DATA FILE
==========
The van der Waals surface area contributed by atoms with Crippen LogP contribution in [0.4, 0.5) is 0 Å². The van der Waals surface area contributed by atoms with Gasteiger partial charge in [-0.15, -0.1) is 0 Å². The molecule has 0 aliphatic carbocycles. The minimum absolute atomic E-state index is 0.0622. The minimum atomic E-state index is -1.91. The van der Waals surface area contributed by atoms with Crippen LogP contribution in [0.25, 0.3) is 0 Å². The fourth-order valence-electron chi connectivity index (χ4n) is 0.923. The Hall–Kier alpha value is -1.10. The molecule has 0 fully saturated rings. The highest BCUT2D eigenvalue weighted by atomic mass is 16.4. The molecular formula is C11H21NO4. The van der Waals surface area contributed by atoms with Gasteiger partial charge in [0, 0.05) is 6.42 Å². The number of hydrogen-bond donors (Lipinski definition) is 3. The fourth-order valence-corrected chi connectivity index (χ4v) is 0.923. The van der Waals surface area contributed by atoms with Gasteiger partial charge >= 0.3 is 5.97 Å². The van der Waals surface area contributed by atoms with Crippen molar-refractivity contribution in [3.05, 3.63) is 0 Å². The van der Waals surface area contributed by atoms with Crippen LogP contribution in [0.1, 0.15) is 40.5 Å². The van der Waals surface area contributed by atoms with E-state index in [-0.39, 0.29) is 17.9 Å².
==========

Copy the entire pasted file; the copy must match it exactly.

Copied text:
The van der Waals surface area contributed by atoms with Crippen LogP contribution in [0.4, 0.5) is 0 Å². The van der Waals surface area contributed by atoms with Gasteiger partial charge in [-0.15, -0.1) is 0 Å². The molecule has 0 aliphatic carbocycles. The minimum absolute atomic E-state index is 0.0622. The minimum atomic E-state index is -1.91. The van der Waals surface area contributed by atoms with Crippen LogP contribution in [0.25, 0.3) is 0 Å². The fourth-order valence-electron chi connectivity index (χ4n) is 0.923. The Hall–Kier alpha value is -1.10. The molecule has 0 fully saturated rings. The highest BCUT2D eigenvalue weighted by atomic mass is 16.4. The molecular formula is C11H21NO4. The van der Waals surface area contributed by atoms with Gasteiger partial charge in [0, 0.05) is 6.42 Å². The number of hydrogen-bond donors (Lipinski definition) is 3. The fourth-order valence-corrected chi connectivity index (χ4v) is 0.923. The van der Waals surface area contributed by atoms with Gasteiger partial charge >= 0.3 is 5.97 Å². The van der Waals surface area contributed by atoms with Crippen molar-refractivity contribution in [3.05, 3.63) is 0 Å². The van der Waals surface area contributed by atoms with Crippen LogP contribution in [0.1, 0.15) is 40.5 Å². The van der Waals surface area contributed by atoms with E-state index in [-0.39, 0.29) is 17.9 Å².